Arabic | Kurdish

Kurdish Kakai pundit demands incorporation into Iraqi Kurdistan for safety

2018/06/14 | 23:25

(Iraq Now News)-

Prominent Kurdish Kakai figure Sirwan Kakai , Erbil, Iraq’s Kurdistan region, June 13, 2018.

Photo: Rudaw TV

HEWLÊR-Erbil, Iraq’s Kurdistan region,— Facing increased abductions and threats to the Kakai community, the Kurdish ethno-religious group accuse the Iraqi Army and Shiite militias of being “negligent and unable” to provide security to their areas in Kirkuk and thus call for the solution of the incorporation of Kirkuk and other disputed areas into the Kurdistan Region.

“The demand of the Kakais is the demand of the people of Kurdistan.

We want the situation of Kirkuk and the disputed areas normalized and incorporated into the Kurdistan Region,” Sirwan Kakai, a prominent Kakai figure and a political pundit, told Rudaw English on Wednesday.

Kakai added their community is suffering from the continued presence of ISIS in the region because of a “huge security vacuum.”

Kurdish security forces withdrew from Kirkuk after a federal takeover by Iraqi forces supported by Iran-backed Hashd al-Shaabi paramilitaries in October 2017.

Kirkuk is diverse and a disputed or Kurdistani city claimed by Baghdad and Erbil.

Kurdish authorities would like to see their security apparatus redeployed to the disputed areas to better provide safety for locals.

“We just want our areas to be protected and as long as the Peshmerga is not in Kirkuk, Shingal, Khanaqin, Mandali and all the other disputed territories, our situation will remain as such,” Kakai said.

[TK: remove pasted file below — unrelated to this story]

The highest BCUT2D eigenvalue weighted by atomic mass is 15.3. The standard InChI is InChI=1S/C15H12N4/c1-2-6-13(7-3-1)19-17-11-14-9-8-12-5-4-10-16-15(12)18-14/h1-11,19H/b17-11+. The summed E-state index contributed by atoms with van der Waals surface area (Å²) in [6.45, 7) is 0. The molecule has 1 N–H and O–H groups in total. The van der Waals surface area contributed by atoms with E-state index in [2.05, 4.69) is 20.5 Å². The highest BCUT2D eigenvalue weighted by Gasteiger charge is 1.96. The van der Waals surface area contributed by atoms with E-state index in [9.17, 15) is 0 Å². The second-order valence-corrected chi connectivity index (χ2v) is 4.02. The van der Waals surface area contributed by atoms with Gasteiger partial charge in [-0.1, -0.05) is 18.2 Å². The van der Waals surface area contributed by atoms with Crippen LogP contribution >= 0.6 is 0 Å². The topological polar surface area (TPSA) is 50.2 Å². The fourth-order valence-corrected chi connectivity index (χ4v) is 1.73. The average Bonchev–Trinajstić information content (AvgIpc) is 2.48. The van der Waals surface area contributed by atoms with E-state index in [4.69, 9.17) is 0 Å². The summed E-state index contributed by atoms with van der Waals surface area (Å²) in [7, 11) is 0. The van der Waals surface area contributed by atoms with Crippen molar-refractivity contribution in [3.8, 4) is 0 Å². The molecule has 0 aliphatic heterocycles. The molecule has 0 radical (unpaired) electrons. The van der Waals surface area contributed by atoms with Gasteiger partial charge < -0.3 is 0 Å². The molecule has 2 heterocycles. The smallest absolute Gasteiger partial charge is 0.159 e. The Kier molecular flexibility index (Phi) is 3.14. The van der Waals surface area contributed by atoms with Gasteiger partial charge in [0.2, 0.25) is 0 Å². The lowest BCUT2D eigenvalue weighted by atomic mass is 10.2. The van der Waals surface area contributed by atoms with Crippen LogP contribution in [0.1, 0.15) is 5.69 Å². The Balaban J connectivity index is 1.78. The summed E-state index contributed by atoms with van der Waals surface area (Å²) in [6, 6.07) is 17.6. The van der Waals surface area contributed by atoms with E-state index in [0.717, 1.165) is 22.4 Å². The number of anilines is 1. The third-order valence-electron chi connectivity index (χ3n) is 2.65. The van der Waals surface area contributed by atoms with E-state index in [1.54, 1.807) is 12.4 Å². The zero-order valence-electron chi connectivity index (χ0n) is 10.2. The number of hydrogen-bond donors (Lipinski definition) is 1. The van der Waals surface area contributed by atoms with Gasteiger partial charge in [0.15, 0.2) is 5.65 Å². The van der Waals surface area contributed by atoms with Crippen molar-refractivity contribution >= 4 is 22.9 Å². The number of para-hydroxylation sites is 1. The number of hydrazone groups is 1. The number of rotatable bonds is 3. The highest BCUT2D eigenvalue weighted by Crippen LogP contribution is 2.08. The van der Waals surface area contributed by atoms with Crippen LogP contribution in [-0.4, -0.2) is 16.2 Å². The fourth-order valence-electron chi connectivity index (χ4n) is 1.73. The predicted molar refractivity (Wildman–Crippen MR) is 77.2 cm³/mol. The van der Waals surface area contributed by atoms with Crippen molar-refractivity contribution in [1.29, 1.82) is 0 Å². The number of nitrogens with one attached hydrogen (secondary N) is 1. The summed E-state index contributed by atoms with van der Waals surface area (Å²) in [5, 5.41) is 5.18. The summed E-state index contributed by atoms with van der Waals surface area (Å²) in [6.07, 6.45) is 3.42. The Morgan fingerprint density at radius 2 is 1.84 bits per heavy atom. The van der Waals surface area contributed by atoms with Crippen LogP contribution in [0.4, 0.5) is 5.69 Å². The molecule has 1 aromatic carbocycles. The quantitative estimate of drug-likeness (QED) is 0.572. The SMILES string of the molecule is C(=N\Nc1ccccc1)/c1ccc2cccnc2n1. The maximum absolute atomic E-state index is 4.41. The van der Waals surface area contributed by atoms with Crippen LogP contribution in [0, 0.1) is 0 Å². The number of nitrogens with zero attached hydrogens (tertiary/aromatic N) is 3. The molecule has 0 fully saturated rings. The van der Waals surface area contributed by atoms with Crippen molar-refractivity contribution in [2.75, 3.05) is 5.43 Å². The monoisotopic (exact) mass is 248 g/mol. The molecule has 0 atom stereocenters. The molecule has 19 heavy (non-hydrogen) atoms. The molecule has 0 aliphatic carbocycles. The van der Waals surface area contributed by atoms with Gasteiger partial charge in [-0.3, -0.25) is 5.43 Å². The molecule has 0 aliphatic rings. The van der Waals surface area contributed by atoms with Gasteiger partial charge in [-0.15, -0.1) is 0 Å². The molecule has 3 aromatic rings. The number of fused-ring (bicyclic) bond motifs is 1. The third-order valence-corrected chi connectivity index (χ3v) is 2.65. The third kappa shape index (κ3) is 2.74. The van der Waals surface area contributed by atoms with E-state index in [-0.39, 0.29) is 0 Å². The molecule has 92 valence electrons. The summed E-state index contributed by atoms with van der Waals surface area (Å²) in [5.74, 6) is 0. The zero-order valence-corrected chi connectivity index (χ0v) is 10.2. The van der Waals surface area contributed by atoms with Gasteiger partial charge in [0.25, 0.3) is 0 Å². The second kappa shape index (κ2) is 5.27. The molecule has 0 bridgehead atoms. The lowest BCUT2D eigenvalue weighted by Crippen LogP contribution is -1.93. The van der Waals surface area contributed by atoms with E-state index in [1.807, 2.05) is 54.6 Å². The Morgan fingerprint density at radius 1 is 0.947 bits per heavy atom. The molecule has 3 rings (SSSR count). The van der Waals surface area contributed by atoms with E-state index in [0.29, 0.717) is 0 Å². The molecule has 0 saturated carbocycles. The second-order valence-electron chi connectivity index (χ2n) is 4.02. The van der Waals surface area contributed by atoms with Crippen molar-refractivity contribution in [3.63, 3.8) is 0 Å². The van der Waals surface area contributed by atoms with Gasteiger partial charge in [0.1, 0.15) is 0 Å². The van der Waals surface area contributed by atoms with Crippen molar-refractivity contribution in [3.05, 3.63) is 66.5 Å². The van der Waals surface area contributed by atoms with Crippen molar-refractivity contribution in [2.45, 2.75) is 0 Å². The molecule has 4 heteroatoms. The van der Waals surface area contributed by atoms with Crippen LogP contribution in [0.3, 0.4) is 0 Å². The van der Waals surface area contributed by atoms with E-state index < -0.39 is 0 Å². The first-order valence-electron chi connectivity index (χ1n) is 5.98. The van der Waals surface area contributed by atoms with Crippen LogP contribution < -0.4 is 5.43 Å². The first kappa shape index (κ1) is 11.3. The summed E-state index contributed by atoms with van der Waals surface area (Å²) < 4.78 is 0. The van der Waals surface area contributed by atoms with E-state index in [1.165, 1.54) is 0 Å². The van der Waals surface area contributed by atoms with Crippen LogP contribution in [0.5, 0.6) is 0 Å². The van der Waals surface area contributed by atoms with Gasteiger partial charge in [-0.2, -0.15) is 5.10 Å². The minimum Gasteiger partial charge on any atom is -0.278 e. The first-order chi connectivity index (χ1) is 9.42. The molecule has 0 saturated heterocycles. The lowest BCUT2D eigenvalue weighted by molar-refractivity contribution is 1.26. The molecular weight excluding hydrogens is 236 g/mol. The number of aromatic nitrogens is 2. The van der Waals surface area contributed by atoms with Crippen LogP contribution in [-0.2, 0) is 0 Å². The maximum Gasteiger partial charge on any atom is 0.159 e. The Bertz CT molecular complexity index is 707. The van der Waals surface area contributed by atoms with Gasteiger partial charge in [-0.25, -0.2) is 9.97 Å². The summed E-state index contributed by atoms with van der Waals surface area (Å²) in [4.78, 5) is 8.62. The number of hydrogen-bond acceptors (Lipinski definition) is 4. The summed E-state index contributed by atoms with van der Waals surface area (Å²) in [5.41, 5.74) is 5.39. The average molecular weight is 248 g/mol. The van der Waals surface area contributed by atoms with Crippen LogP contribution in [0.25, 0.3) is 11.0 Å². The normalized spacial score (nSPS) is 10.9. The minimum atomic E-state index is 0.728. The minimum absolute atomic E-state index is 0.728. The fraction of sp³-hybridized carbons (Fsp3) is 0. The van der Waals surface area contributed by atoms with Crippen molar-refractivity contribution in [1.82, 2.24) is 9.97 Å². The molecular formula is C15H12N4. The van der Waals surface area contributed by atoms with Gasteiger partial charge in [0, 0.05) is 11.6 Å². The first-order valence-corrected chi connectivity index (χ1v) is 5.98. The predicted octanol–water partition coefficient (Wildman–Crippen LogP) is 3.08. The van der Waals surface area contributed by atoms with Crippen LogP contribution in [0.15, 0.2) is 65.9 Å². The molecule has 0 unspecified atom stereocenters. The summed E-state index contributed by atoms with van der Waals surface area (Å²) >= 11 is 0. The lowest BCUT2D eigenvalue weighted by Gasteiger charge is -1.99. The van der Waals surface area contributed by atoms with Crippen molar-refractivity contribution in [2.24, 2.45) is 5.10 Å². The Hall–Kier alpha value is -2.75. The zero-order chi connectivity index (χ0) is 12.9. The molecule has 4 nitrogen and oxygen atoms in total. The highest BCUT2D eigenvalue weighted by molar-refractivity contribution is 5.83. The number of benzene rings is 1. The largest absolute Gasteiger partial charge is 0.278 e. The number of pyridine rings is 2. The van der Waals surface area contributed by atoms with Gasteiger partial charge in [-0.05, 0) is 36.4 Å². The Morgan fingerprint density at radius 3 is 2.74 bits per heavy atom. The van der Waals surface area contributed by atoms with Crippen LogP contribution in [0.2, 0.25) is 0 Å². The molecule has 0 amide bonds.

He said that the Iraqi Army and Hashd during the October events “never fought against ISIS militants and they directly drove into Kirkuk, leaving behind the group undefeated.”

ISIS militants, who were once in Hawija, are now in Hamrin Mountains and in southern Kirkuk’s remote areas, Kakai added.

He pointed at the growing number of kidnapped Kakais, saying the remaining Kakais are not willing to abandon their homes.

In the latest string of abductions, a group of ISIS militants abducted five people including prominent member of a Kakai village.

Jamal Shakur, a PUK official in Kirkuk has told Rudaw that since the October events, “ISIS has gone to the [Kakai] villages in this area multiple times.”

The Kakais are a Kurdish ethno-religious group.

Their ancient faith is not recognized by the Iraqi government, so they are considered Muslim.

Kakais are spread across the Nineveh Plains, Mosul city, Khabat town in Erbil, Kirkuk, Daquq and its surrounding villages, Khanaqin and Kalar, Mandali and Halabja.

“My relatives in the Daquq area keep telling me that ‘either we are getting killed or we are not willing to abandon home,’ ” said Kakai.

The lack of security in areas surrounding Kirkuk has made many other Kakai and Kurdish activists and pundits upset.

“What really makes us sad is that in the Daquq area, where there were 12 Kakai villages, all are now empty.

There is no longer security in the area,” Rajab Asi Kakai, an activist, told Rudaw.

Rajab Asi Kakai said there were Peshmerga, Kurdistan Workers Party (PKK), and Kakai regiments in the area previously.

“The Iraqi forces and Hashd al-Shaabi cannot provide security for the people of the region from ISIS threats; therefore, we have asked the UN to reach out to the people of the area and put an end to the ISIS threats,” said Kakai.

Although Iraqi Prime Minister Haider al-Abadi declared ISIS defeated in Iraq in December 2017, remnants of the group have carried out sporadic hit and run attacks, kidnappings, property theft.

Sirwan Kakai estimated his people number roughly 150,000-200,000 in the Kurdistan Region including in the disputed areas.

In the Iraqi parliament, Kakais do not have a representative, he said, however, they were never for the idea of dedicating a quota seat for the Kakais.

“Because, for us, there is a Kurdish cause, not a Kakai cause,” Sirwan Kakai said.

He believes a quota seat “diminishes” the communities.

Iraq has nine quota seats for minority groups, including five for Christians, and one each for Feyli Kurds, Yezidis, Mandaeans, and Shabaks.

By Zhelwan Z.

WaliCopyright ©, respective author or news agency,


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